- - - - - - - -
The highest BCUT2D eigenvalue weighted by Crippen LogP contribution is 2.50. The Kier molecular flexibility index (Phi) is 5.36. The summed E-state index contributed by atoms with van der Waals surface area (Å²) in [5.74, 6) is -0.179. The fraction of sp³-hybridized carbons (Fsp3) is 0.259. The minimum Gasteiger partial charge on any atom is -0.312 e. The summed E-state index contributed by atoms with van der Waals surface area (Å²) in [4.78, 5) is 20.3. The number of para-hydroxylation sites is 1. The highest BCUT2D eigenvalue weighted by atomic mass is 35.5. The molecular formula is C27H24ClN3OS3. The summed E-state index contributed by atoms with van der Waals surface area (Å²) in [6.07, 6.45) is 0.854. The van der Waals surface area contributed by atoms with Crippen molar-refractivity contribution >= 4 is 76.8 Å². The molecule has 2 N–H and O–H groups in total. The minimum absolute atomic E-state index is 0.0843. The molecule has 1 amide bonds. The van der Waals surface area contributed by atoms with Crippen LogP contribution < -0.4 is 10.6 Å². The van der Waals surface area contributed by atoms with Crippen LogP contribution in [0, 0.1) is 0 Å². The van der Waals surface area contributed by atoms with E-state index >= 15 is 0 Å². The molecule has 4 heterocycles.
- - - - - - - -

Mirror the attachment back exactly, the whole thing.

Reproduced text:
The highest BCUT2D eigenvalue weighted by Crippen LogP contribution is 2.50. The Kier molecular flexibility index (Phi) is 5.36. The summed E-state index contributed by atoms with van der Waals surface area (Å²) in [5.74, 6) is -0.179. The fraction of sp³-hybridized carbons (Fsp3) is 0.259. The minimum Gasteiger partial charge on any atom is -0.312 e. The summed E-state index contributed by atoms with van der Waals surface area (Å²) in [4.78, 5) is 20.3. The number of para-hydroxylation sites is 1. The highest BCUT2D eigenvalue weighted by atomic mass is 35.5. The molecular formula is C27H24ClN3OS3. The summed E-state index contributed by atoms with van der Waals surface area (Å²) in [6.07, 6.45) is 0.854. The van der Waals surface area contributed by atoms with Crippen molar-refractivity contribution >= 4 is 76.8 Å². The molecule has 2 N–H and O–H groups in total. The minimum absolute atomic E-state index is 0.0843. The molecule has 1 amide bonds. The van der Waals surface area contributed by atoms with Crippen LogP contribution < -0.4 is 10.6 Å². The van der Waals surface area contributed by atoms with Crippen LogP contribution in [0, 0.1) is 0 Å². The van der Waals surface area contributed by atoms with E-state index >= 15 is 0 Å². The molecule has 4 heterocycles.